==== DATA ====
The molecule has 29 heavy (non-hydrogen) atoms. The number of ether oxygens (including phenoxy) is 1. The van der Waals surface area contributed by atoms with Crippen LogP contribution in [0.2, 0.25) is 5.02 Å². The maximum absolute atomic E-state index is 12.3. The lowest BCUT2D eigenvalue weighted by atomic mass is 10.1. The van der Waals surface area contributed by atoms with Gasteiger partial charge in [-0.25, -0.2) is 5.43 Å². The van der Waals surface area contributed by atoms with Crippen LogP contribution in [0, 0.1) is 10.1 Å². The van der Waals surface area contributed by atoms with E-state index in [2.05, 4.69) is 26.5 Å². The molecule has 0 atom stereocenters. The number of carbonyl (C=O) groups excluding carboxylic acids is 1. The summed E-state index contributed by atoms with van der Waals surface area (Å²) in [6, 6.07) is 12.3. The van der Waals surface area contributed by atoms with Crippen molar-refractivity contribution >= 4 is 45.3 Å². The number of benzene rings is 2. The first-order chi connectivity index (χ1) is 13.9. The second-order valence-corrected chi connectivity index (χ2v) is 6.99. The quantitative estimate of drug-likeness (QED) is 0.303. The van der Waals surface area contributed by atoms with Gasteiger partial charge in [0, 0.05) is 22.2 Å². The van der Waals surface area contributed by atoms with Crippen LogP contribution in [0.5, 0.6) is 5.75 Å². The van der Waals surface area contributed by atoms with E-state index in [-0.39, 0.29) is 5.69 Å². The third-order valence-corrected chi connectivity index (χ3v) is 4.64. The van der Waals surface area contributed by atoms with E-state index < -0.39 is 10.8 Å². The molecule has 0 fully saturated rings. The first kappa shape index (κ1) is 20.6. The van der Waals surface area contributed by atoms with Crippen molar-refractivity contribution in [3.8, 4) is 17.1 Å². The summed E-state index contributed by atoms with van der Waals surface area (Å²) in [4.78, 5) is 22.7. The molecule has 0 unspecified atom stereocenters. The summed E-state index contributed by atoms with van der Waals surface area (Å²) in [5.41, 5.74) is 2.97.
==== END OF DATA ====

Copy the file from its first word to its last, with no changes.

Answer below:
The molecule has 29 heavy (non-hydrogen) atoms. The number of ether oxygens (including phenoxy) is 1. The van der Waals surface area contributed by atoms with Crippen LogP contribution in [0.2, 0.25) is 5.02 Å². The maximum absolute atomic E-state index is 12.3. The lowest BCUT2D eigenvalue weighted by atomic mass is 10.1. The van der Waals surface area contributed by atoms with Gasteiger partial charge in [-0.25, -0.2) is 5.43 Å². The van der Waals surface area contributed by atoms with Crippen LogP contribution in [0, 0.1) is 10.1 Å². The van der Waals surface area contributed by atoms with E-state index in [2.05, 4.69) is 26.5 Å². The molecule has 0 atom stereocenters. The number of carbonyl (C=O) groups excluding carboxylic acids is 1. The summed E-state index contributed by atoms with van der Waals surface area (Å²) in [6, 6.07) is 12.3. The van der Waals surface area contributed by atoms with Crippen molar-refractivity contribution >= 4 is 45.3 Å². The number of benzene rings is 2. The first-order chi connectivity index (χ1) is 13.9. The second-order valence-corrected chi connectivity index (χ2v) is 6.99. The quantitative estimate of drug-likeness (QED) is 0.303. The van der Waals surface area contributed by atoms with Gasteiger partial charge in [0, 0.05) is 22.2 Å². The van der Waals surface area contributed by atoms with Crippen LogP contribution in [0.5, 0.6) is 5.75 Å². The van der Waals surface area contributed by atoms with E-state index in [-0.39, 0.29) is 5.69 Å². The third-order valence-corrected chi connectivity index (χ3v) is 4.64. The van der Waals surface area contributed by atoms with E-state index < -0.39 is 10.8 Å². The molecule has 0 fully saturated rings. The first kappa shape index (κ1) is 20.6. The van der Waals surface area contributed by atoms with Crippen molar-refractivity contribution in [3.8, 4) is 17.1 Å². The summed E-state index contributed by atoms with van der Waals surface area (Å²) in [4.78, 5) is 22.7. The molecule has 0 unspecified atom stereocenters. The summed E-state index contributed by atoms with van der Waals surface area (Å²) in [5.41, 5.74) is 2.97.